Message to the community from Luren E. Dickinson:
Scholastic Publishing, the company that did well with the U.S. rights to the Harry Potter series, may have reasons for wanting to promote reading among young people, but a recent study it conducted with Yankelovich consumer research had some very interesting results. Kids ages 5 to 17 were surveyed about their use of technology and how it affects their reading. The answers paint a more optimistic future for the book than many might have guessed.
75% of the youth surveyed in the “2008 Kids and Family Reading Report” said that, “No matter what I can do online, I’ll always want to read books printed on paper.” Amazingly, 62% also said that they prefer reading a book that is printed on paper rather than reading a book on a handheld device or a computer screen.
89% of the kids agreed with the statement, “My favorite books are the ones I picked out myself.” Is it any wonder, then, that “reading books for fun” drops as children grow older and they are “assigned” books to read in school? This 2008 study confirms the findings of a similar survey conducted in 2006, which show that recreational reading declines after age eight and continues to drop through the teenage years.
With these results in mind, how are materials being used at the Shaker Library by both adults and children? We know that overall usage of library materials reached an all-time record level in 2006 and that 2007 was another record year for the circulation of books and audiovisual materials. In fact, through the month of May, that record pace continues with a 2.4% increase, year-to-date, over 2007.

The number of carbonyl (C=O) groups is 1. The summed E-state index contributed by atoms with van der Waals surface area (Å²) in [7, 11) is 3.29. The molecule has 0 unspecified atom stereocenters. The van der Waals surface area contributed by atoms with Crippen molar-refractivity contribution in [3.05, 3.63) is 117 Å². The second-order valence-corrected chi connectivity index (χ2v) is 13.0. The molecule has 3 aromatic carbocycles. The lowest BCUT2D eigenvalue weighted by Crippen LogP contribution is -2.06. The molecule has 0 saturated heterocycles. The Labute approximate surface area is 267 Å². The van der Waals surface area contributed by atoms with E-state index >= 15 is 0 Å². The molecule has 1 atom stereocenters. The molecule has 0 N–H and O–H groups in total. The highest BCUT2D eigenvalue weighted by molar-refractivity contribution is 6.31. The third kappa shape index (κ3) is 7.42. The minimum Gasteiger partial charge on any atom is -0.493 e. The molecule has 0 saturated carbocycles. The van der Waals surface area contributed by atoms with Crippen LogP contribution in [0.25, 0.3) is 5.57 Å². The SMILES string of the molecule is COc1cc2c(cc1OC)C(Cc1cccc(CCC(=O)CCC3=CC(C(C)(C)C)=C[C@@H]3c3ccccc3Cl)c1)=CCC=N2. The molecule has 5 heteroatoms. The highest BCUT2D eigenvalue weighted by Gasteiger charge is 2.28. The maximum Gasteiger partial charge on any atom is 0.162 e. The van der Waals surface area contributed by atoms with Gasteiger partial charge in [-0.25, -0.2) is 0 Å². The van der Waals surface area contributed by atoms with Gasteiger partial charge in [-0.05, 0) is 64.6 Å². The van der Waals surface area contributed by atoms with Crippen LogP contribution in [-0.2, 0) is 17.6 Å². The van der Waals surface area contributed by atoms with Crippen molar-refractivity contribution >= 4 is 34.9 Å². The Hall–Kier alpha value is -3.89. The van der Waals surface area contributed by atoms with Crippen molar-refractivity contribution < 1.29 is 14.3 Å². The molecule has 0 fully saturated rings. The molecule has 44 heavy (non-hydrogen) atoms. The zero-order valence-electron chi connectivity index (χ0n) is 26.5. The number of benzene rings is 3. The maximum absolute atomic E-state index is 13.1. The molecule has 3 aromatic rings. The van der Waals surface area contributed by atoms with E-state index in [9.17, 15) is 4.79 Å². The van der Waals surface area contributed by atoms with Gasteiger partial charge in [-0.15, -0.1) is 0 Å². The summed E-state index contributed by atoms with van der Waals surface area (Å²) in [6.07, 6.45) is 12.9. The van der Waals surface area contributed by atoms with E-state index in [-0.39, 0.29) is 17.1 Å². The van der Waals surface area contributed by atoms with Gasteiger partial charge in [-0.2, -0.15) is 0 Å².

While adults are checking out materials at a rate 1.7% higher than last year, use by younger children is 4% higher and use by teens has climbed 10%. It is also interesting to note that new library card registrations have grown at double-digit levels for both adults and children—partly due to the new time- management software for our public computers, which calls for a library card number. Nonetheless, 64% more adults have registered for library cards so far this year as compared to last year, and 74% more children (under age 18)!
Meanwhile, the Summer Reading Program is in full swing and we are busy with the architectural review process that will help us select a firm to renovate the unfinished areas of the Main Library second floor, as well as to redesign library services to take better advantage of technology and to provide better service for the public.
The Library received a $16,433 grant from Cuyahoga County for out-of-school-time programs and activities for teens. Grant money will be used to open the Main Library Teen Center earlier in the day on weekdays and on Saturdays, to offer summer enrichment programs for teens, and to purchase a Nintendo Wii, Sony PlayStation and Microsoft Xbox with flat-panel screens and games. Watch the library and the website for more information.
Two exciting programs to be held at Bertram Woods Branch this month are the Friends Annual Meeting and Election of Officers followed by a slide lecture on Frank Lloyd Wright by Cheryl Kuonen on July 8 and a Book Talk by Nancy Pearl, on July 16. The author of Book Lust and its sequels, Nancy Pearl is the only librarian to have inspired the creation of her own “action figure.” You’ve heard her on NPR. Now meet her at the Shaker Library.